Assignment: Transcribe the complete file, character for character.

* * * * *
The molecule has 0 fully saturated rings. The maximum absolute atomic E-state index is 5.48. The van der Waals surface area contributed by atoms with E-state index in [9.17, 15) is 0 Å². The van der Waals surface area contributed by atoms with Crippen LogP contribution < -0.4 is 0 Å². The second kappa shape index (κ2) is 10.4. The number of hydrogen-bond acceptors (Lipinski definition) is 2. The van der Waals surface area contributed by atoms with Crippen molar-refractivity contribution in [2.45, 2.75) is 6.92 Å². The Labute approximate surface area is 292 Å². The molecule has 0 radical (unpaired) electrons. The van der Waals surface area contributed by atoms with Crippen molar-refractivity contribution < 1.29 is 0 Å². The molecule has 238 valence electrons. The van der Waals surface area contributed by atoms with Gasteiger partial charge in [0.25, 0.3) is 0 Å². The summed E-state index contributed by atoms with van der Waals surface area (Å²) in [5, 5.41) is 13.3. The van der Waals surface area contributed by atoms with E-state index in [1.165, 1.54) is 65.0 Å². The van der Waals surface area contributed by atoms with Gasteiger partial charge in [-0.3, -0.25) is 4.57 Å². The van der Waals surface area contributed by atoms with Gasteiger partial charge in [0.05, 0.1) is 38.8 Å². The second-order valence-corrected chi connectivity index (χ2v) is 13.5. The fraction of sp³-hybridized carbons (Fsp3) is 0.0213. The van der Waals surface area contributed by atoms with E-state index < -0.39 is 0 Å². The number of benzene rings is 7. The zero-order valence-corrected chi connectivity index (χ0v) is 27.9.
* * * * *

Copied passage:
The molecule has 0 fully saturated rings. The maximum absolute atomic E-state index is 5.48. The van der Waals surface area contributed by atoms with E-state index in [9.17, 15) is 0 Å². The van der Waals surface area contributed by atoms with Crippen LogP contribution < -0.4 is 0 Å². The second kappa shape index (κ2) is 10.4. The number of hydrogen-bond acceptors (Lipinski definition) is 2. The van der Waals surface area contributed by atoms with Crippen molar-refractivity contribution in [2.45, 2.75) is 6.92 Å². The Labute approximate surface area is 292 Å². The molecule has 0 radical (unpaired) electrons. The van der Waals surface area contributed by atoms with Crippen molar-refractivity contribution < 1.29 is 0 Å². The molecule has 238 valence electrons. The van der Waals surface area contributed by atoms with Gasteiger partial charge in [0.25, 0.3) is 0 Å². The summed E-state index contributed by atoms with van der Waals surface area (Å²) in [5, 5.41) is 13.3. The van der Waals surface area contributed by atoms with E-state index in [1.165, 1.54) is 65.0 Å². The van der Waals surface area contributed by atoms with Gasteiger partial charge in [-0.3, -0.25) is 4.57 Å². The van der Waals surface area contributed by atoms with Gasteiger partial charge in [0.05, 0.1) is 38.8 Å². The second-order valence-corrected chi connectivity index (χ2v) is 13.5. The fraction of sp³-hybridized carbons (Fsp3) is 0.0213. The van der Waals surface area contributed by atoms with E-state index < -0.39 is 0 Å². The number of benzene rings is 7. The zero-order valence-corrected chi connectivity index (χ0v) is 27.9.